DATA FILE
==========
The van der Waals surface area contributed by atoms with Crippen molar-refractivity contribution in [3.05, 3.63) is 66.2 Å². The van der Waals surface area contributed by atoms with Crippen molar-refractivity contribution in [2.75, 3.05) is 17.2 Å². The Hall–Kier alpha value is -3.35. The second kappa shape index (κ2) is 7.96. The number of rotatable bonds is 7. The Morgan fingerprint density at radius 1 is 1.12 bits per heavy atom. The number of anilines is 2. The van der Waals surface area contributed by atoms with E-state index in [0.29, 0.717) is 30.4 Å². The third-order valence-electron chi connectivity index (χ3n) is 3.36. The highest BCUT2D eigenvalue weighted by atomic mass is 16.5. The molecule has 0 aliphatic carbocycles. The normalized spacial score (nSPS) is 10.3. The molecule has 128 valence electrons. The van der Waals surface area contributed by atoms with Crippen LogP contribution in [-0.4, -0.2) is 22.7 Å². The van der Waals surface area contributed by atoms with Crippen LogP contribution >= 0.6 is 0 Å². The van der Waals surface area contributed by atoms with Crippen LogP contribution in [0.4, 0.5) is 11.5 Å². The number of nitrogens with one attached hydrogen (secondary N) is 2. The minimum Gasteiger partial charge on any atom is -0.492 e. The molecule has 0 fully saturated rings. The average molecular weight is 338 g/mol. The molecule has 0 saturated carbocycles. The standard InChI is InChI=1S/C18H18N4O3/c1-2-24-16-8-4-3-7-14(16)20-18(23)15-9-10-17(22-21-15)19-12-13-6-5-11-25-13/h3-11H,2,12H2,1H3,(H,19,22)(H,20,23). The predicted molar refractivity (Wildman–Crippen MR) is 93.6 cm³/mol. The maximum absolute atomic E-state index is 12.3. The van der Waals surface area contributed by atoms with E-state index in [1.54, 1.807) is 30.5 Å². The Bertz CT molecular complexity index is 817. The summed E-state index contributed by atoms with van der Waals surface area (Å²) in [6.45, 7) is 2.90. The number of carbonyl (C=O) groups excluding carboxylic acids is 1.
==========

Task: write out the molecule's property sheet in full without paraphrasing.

The van der Waals surface area contributed by atoms with Crippen molar-refractivity contribution in [3.05, 3.63) is 66.2 Å². The van der Waals surface area contributed by atoms with Crippen molar-refractivity contribution in [2.75, 3.05) is 17.2 Å². The Hall–Kier alpha value is -3.35. The second kappa shape index (κ2) is 7.96. The number of rotatable bonds is 7. The Morgan fingerprint density at radius 1 is 1.12 bits per heavy atom. The number of anilines is 2. The van der Waals surface area contributed by atoms with E-state index in [0.29, 0.717) is 30.4 Å². The third-order valence-electron chi connectivity index (χ3n) is 3.36. The highest BCUT2D eigenvalue weighted by atomic mass is 16.5. The molecule has 0 aliphatic carbocycles. The normalized spacial score (nSPS) is 10.3. The molecule has 128 valence electrons. The van der Waals surface area contributed by atoms with Crippen LogP contribution in [-0.4, -0.2) is 22.7 Å². The van der Waals surface area contributed by atoms with Crippen LogP contribution >= 0.6 is 0 Å². The van der Waals surface area contributed by atoms with Crippen LogP contribution in [0.4, 0.5) is 11.5 Å². The number of nitrogens with one attached hydrogen (secondary N) is 2. The minimum Gasteiger partial charge on any atom is -0.492 e. The molecule has 0 fully saturated rings. The average molecular weight is 338 g/mol. The molecule has 0 saturated carbocycles. The standard InChI is InChI=1S/C18H18N4O3/c1-2-24-16-8-4-3-7-14(16)20-18(23)15-9-10-17(22-21-15)19-12-13-6-5-11-25-13/h3-11H,2,12H2,1H3,(H,19,22)(H,20,23). The predicted molar refractivity (Wildman–Crippen MR) is 93.6 cm³/mol. The maximum absolute atomic E-state index is 12.3. The van der Waals surface area contributed by atoms with E-state index in [1.54, 1.807) is 30.5 Å². The Bertz CT molecular complexity index is 817. The summed E-state index contributed by atoms with van der Waals surface area (Å²) in [6.45, 7) is 2.90. The number of carbonyl (C=O) groups excluding carboxylic acids is 1.